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Function of Juries & Jury Nullification | 09 May 2014

-Jurors Beg Judge Not To Send OWS Protester To Prison

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Fence_of_Prison-BPOThanks to Dawn Peterson-Smith and Steve Silverman for these articles on the Cecily McMillan conviction we reported on earlier this week. Upon returning to the real world after being relatively isolated during the four-week trial, several jurors expressed their shock over the possibility that the person they just convicted could go to jail for as much as seven years. One of them seemed to indicate that he or she was a lone, holdout juror who caved to peer pressure and changed a Not Guilty vote to Guilty, not based on a conscientious belief that it was a just verdict, but out of a sense of futility and frustration.

Cecily McMillan jurors tell judge Occupy activist should not go to jail

A majority of the jurors who this week convicted an Occupy Wall Street activist of assaulting a New York police officer have asked the judge in her case to not send her to prison.

Cecily McMillan was on Monday found guilty of deliberately elbowing officer Grantley Bovell in the face, as he led her out of a protest in March 2012. She was convicted of second-degree assault, a felony, and faces up to seven years in prison. She was denied bail and is being detained at Riker’s Island jail.

However, nine of the 12 jurors who unanimously reached the verdict have since taken the unusual step of writing to Judge Ronald Zweibel to request that he not give her a prison sentence on 19 May.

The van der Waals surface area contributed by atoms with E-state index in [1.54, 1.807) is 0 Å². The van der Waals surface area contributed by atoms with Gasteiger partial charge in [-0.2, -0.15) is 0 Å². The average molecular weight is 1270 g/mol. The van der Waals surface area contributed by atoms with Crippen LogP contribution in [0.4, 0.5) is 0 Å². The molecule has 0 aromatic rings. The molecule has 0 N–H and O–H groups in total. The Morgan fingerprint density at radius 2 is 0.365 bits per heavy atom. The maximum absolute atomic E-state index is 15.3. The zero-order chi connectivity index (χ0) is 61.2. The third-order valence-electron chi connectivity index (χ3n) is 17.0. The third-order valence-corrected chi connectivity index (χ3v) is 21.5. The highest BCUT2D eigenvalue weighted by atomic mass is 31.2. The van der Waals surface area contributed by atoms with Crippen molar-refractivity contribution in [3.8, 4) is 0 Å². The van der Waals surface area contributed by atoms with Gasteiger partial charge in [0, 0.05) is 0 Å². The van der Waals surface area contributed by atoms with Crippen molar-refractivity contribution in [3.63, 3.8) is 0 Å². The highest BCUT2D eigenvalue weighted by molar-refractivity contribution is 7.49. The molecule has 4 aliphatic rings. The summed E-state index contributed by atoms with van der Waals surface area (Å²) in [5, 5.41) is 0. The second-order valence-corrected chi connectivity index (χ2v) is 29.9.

Click here to read the letter to the judge.

Unfortunately, the prospects for human decency do not seem promising from a judge who currently has McMillan locked up even though she has not yet been sentenced and has made clear she plans to appeal.

Jurors Beg Judge Not To Send OWS Protester To Prison

Judge Ronald Zweibel has not shown sympathy for McMillan; he sent her to Rikers without bail after the verdict (and denied her appeal), denied a request to unseal evidence that may have cast more doubts on Officer Bovell’s credibility, imposed a gag order on McMillan’s attorneys, and on more than one occasion acted angrily towards her supporters in the courtroom.

Why is it that a judge in this case can, even before sentencing, begin meting out punishment to the defendant FAR IN EXCESS of what her jurors believe is just? In “The Case for Jury Sentencing”, Morris B. Hoffman discusses the very strange state of the modern American jury’s role in sentencing:

One of the paradoxes of the American criminal justice system is that it reposes almost unassailable confidence in jurors’ ability to reach just verdicts on guilt or innocence, but almost no confidence in their ability to impose just sentences. When Bad Bart is tried and convicted of a noncapital crime, in all federal courts, and in almost all state courts, his jury will have no role in his sentencing.1 The jury’s re- sponsibility will begin and end with the guilt phase, and the trial judge will decide how Bart must pay for his crime, usually within limits set by legislatures or sentencing commissions, but with no input from the jury that convicted him.

Yet when Bart is sued in tort in the same courthouse for the same criminal act, his civil jury will decide both the guilt phase—that is, whether Bart acted negligently or intentionally—and the damages phase—that is, how much Bart should have to pay for his actions.Few can imagine a civil system, or a Seventh Amendment, in which the jury’s role would be limited to deciding liability and the trial judge would assess damages. Yet few can imagine anything but that same artificial division of labor when it comes to noncapital criminal cases.